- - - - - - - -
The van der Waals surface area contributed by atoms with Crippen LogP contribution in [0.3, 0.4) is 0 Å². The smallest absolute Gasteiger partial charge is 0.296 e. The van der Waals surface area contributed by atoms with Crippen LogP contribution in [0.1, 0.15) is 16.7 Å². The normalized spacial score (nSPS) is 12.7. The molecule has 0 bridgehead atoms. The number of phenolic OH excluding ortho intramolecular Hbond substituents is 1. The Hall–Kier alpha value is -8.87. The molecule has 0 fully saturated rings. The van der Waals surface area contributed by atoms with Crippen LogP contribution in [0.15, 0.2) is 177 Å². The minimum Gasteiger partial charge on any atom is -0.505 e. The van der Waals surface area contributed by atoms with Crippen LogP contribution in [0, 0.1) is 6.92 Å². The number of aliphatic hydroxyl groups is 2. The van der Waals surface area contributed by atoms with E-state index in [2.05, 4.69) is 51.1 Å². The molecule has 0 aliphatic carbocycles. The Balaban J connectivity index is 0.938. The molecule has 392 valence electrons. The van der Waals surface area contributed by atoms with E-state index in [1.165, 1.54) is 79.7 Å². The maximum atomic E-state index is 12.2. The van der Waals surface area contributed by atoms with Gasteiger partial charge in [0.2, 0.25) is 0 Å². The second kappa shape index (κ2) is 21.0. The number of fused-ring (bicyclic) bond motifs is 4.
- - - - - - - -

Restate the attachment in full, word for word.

The van der Waals surface area contributed by atoms with Crippen LogP contribution in [0.3, 0.4) is 0 Å². The smallest absolute Gasteiger partial charge is 0.296 e. The van der Waals surface area contributed by atoms with Crippen LogP contribution in [0.1, 0.15) is 16.7 Å². The normalized spacial score (nSPS) is 12.7. The molecule has 0 bridgehead atoms. The number of phenolic OH excluding ortho intramolecular Hbond substituents is 1. The Hall–Kier alpha value is -8.87. The molecule has 0 fully saturated rings. The van der Waals surface area contributed by atoms with Crippen LogP contribution in [0.15, 0.2) is 177 Å². The minimum Gasteiger partial charge on any atom is -0.505 e. The van der Waals surface area contributed by atoms with Crippen LogP contribution in [0, 0.1) is 6.92 Å². The number of aliphatic hydroxyl groups is 2. The van der Waals surface area contributed by atoms with E-state index in [2.05, 4.69) is 51.1 Å². The molecule has 0 aliphatic carbocycles. The Balaban J connectivity index is 0.938. The molecule has 392 valence electrons. The van der Waals surface area contributed by atoms with E-state index in [1.165, 1.54) is 79.7 Å². The maximum atomic E-state index is 12.2. The van der Waals surface area contributed by atoms with Gasteiger partial charge in [0.2, 0.25) is 0 Å². The second kappa shape index (κ2) is 21.0. The number of fused-ring (bicyclic) bond motifs is 4.